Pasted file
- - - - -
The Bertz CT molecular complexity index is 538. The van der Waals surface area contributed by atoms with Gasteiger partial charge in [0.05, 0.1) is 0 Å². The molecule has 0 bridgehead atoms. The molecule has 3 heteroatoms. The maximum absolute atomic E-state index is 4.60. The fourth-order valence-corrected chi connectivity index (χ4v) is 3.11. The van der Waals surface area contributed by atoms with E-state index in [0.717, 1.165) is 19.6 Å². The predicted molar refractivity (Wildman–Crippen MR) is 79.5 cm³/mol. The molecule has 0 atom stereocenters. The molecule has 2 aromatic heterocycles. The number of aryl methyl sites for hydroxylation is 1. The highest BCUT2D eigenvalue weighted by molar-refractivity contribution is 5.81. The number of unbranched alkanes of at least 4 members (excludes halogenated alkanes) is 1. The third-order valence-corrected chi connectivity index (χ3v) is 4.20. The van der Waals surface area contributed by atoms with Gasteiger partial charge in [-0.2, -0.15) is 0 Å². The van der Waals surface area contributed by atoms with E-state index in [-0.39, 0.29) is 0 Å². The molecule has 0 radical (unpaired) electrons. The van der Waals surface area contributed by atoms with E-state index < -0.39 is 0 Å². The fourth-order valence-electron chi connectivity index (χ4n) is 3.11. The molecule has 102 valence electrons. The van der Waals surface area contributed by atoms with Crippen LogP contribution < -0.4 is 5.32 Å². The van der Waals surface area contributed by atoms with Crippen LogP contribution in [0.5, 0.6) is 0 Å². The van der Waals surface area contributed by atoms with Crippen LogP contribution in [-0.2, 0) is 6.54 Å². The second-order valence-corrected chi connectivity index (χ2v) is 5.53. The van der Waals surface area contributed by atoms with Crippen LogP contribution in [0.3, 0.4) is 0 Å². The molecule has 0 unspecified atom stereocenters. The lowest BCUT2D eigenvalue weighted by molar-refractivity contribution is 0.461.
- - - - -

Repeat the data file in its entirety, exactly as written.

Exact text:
The Bertz CT molecular complexity index is 538. The van der Waals surface area contributed by atoms with Gasteiger partial charge in [0.05, 0.1) is 0 Å². The molecule has 0 bridgehead atoms. The molecule has 3 heteroatoms. The maximum absolute atomic E-state index is 4.60. The fourth-order valence-corrected chi connectivity index (χ4v) is 3.11. The van der Waals surface area contributed by atoms with E-state index in [0.717, 1.165) is 19.6 Å². The predicted molar refractivity (Wildman–Crippen MR) is 79.5 cm³/mol. The molecule has 0 atom stereocenters. The molecule has 2 aromatic heterocycles. The number of aryl methyl sites for hydroxylation is 1. The highest BCUT2D eigenvalue weighted by molar-refractivity contribution is 5.81. The number of unbranched alkanes of at least 4 members (excludes halogenated alkanes) is 1. The third-order valence-corrected chi connectivity index (χ3v) is 4.20. The van der Waals surface area contributed by atoms with Gasteiger partial charge in [-0.2, -0.15) is 0 Å². The van der Waals surface area contributed by atoms with E-state index in [-0.39, 0.29) is 0 Å². The molecule has 0 radical (unpaired) electrons. The van der Waals surface area contributed by atoms with E-state index < -0.39 is 0 Å². The fourth-order valence-electron chi connectivity index (χ4n) is 3.11. The molecule has 102 valence electrons. The van der Waals surface area contributed by atoms with Crippen LogP contribution < -0.4 is 5.32 Å². The van der Waals surface area contributed by atoms with Crippen LogP contribution in [0.5, 0.6) is 0 Å². The van der Waals surface area contributed by atoms with Crippen LogP contribution in [-0.2, 0) is 6.54 Å². The second-order valence-corrected chi connectivity index (χ2v) is 5.53. The van der Waals surface area contributed by atoms with Crippen LogP contribution in [0.3, 0.4) is 0 Å². The molecule has 0 unspecified atom stereocenters. The lowest BCUT2D eigenvalue weighted by molar-refractivity contribution is 0.461.